accepts_nested_attributes_for with Has-Many-Through Relations

Pat Brisbin

If you find yourself getting validation errors when using accepts_nested_attributes_for with has-many-through relations, the answer may be to add an inverse_of option.

The inverse_of option allows you to tell Rails when two model relations describe the same relationship, but from opposite directions. For example, if a User has_many :posts and a Post belongs_to :user, you can tell Rails that the :user relation on Post is the inverse of the :posts relation on User.

This option is usually not required, but there are cases where it matters. One such case is when using accepts_nested_attributes_for with a has-many-through relation. This will eventually lead to a collection= assignment which is only possible if Rails knows that one relation is the inverse of another.


In our case, we had the following three models:

class Notice < ActiveRecord::Base

  # attribute :title

  has_many :entity_roles
  has_many :entities, through: :entity_roles

  accepts_nested_attributes_for :entity_roles


class EntityRole < ActiveRecord::Base

  # attribute :name

  belongs_to :entity
  belongs_to :notice

  validates_presence_of :entity
  validates_presence_of :notice

  accepts_nested_attributes_for :entity


class Entity < ActiveRecord::Base

  # attribute :name
  # attribute :address

  has_many :entity_roles
  has_many :notices, through: :entity_roles


We wanted the form to create two related entities for the notice, each of a specific role.

The controller looks like this:

class NoticesController < ApplicationController

  def new
    @notice = 'submitter').build_entity 'recipient').build_entity


Using Simple Form, the view looks like this:

<%= simple_form_for(@notice) do |form| %>
  <%= form.input :title %>

  <%= form.simple_fields_for(:entity_roles) do |roles_form| %>
    <% role = %>
    <%= roles_form.input :name, as: :hidden %>
    <%= roles_form.simple_fields_for(:entity) do |entity_form| %>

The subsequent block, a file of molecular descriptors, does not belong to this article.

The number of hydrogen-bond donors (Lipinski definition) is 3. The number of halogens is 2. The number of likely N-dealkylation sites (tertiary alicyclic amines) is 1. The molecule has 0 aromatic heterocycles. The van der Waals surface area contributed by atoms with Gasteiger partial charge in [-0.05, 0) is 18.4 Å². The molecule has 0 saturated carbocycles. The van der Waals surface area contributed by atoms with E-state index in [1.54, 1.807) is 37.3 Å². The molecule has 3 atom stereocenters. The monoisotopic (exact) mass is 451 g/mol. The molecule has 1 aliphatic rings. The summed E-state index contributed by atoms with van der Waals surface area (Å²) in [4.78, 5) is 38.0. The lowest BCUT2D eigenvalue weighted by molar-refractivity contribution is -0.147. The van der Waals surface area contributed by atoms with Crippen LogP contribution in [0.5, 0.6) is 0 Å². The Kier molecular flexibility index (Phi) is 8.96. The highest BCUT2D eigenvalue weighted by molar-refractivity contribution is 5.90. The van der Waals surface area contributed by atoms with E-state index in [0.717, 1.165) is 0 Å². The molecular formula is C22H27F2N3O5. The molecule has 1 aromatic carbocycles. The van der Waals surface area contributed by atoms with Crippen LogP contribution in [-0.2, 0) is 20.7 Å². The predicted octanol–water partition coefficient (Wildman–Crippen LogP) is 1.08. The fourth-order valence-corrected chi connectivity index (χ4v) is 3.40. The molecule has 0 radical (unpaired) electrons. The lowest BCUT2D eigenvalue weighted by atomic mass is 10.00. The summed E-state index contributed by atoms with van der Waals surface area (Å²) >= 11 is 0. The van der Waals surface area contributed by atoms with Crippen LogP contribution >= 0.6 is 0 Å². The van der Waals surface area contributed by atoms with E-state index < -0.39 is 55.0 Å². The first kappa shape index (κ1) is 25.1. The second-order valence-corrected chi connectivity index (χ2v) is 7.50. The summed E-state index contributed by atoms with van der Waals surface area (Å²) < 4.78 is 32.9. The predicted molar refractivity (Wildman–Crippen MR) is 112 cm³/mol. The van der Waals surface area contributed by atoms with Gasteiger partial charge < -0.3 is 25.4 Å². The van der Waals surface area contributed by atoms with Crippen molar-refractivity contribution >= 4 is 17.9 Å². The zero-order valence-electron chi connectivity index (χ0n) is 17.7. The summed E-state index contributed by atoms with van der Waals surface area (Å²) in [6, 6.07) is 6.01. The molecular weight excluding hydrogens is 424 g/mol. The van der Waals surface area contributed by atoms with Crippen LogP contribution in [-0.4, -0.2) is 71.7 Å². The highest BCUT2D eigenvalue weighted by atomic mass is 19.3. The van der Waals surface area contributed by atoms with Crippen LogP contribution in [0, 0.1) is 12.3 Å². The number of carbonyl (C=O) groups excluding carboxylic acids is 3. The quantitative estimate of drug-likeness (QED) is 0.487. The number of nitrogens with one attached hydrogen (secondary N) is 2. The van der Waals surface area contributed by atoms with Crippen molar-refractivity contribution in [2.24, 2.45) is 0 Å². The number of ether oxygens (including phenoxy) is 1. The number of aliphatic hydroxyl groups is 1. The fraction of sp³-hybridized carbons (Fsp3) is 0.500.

<%= entity_form.input :name, label: "#{role} Name" %>
      <%= entity_form.input :address, label: "#{role} Address" %>
    <% end %>
  <% end %>

  <%= form.submit "Submit" %>
<% end %>

The only clever bit here is that we use each role’s name to intelligently affect the entity form’s labels each time it’s rendered. Aside from that, it’s pretty standard accepts_nested_attributes stuff.

On POST, we found validation errors on the entity_role objects:

["notice", "can't be blank"]

We were confused.

The controller’s #create action is effectively doing this:

notice =
  title: "...",
  entity_roles_attributes: [
    { name: "submitter", entity_attributes: { ... } },
    { name: "recipient", entity_attributes: { ... } }

Which, as far as we knew, should work.

It seemed Rails was not setting the notice attribute on the EntityRole before attempting to save it, triggering the validation errors. This is a bit surprising as other has_many relations (omitted in this blog post) should have the same save mechanics and were working just fine.

In an act of experimentation, we added inverse_of:

class Notice < ActiveRecordBase

  has_many :entity_roles, inverse_of: :notice


And suddenly, it all worked.

Only after the fact, when we knew to include “inverse_of” in our search queries, did we find some information on this issue. You can read the details here, here, and here if you're interested.

When you use collection= assignment with a has-many-through (as accepts_nested_attributes_for does), you have to specify inverse_of for Rails to save everything correctly.